The Brown House Moth - A Homeowners GuideDavid Short from Windsor, UK, CC BY 2.0, via Wikimedia Commons
It can be lovely to receive visitors, friends and family into your home. However, not all guests are welcome! Then there’s that house guest who just doesn’t get the message and is reluctant to leave. This is definitely the case when you discover a swarm of Brown House Moths. Although you might think your home is safe from the mayhem of moths, there are many varieties that can infiltrate your home without you noticing. The Brown House Moth is one of those pests you want to be vigilant about.
Do you think you might have Brown House Moths in your home? Then it’s time to learn more about this particular species and how to get rid of them.
About the Brown House Moth
The Brown House Moth (Hofmannophila Pseudospretella) is a common House Moth originally from Asia. In the 1840s, this moth was introduced to Europe, eventually spreading through the British Isles, and also into America. Brown House Moths are small and unassuming. Being that they prefer to cling to walls before it gets dark, you might not even know you have a moth problem until you find a dead one.
Brown House Moths are most active during the summer months, though you can find them throughout the year. Although they fall into the category of Pantry Moths you can generally locate Brown House Moths in residential homes in pantries, carpets and clothing, as well as attics, cabinets, roofing spaces, and lofts.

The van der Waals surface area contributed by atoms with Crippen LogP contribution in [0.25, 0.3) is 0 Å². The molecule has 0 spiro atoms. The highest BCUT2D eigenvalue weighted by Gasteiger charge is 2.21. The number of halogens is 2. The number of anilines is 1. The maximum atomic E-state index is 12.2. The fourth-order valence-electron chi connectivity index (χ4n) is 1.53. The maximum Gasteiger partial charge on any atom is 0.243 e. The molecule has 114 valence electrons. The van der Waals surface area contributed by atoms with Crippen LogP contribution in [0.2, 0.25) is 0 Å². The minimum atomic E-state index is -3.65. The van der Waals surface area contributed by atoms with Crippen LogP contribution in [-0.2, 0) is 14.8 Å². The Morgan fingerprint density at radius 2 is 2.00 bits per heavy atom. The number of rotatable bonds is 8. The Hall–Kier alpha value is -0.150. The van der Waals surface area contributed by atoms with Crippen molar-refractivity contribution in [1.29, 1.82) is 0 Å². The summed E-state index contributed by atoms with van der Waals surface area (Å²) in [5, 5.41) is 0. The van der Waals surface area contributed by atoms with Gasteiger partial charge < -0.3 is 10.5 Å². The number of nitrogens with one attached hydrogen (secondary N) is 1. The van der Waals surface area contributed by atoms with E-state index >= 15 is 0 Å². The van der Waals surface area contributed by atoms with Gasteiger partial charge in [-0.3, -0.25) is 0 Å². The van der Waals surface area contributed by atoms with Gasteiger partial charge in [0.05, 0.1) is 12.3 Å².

The larvae are omnivorous, meaning they’ll eat dried fruits, flour, grains, cereals, seeds, potatoes, fur, clothing, leather, cork, bookbinding, and similar items.
Brown House Moth Identification
Hofmannophila Pseudospretella has reddish-brown or brownish-gray coloring, along with patches of brown and black. The wings have spotting throughout that is darker than the main body color. Average wingspan ranges between 15-26 mm.
Brown House Moth larvae look like many other house moth larvae. They have dull, translucent white bodies and their heads are brown. Interestingly, depending on the food these larvae ingest, their coloring changes slightly. For instance, Brown House Moth larvae that feast on grains will have a different color than those eating a red wool sweater.
This can make the larvae even more elusive as they naturally “blend in” with their surroundings as they adopt the color of your favorite cashmere sweater.
These larvae tend to be around 6 mm in length.
Brown House Moth Life Cycle
The adult Brown House Moth has a lifespan of 4-5 months. Within that period, the female House Moth can lay up to 600 eggs. Depending on conditions, such as humidity and temperature, incubation can take anywhere from 8 to 110 days. This is a huge range in time after which, the eggs hatch.
Brown House Moth larvae are hungry from the minute the eggs hatch, and they’ll start eating whatever is closest to them. For the next 70 to 150 days, the larvae feast on their preferred food sources of cereals, grains, fur, leather and other natural fibers, all depending on what is nearby. In order to pupate, Brown House Moth larvae require a high amount of humidity, around 80%. Otherwise, they won’t continue with their development.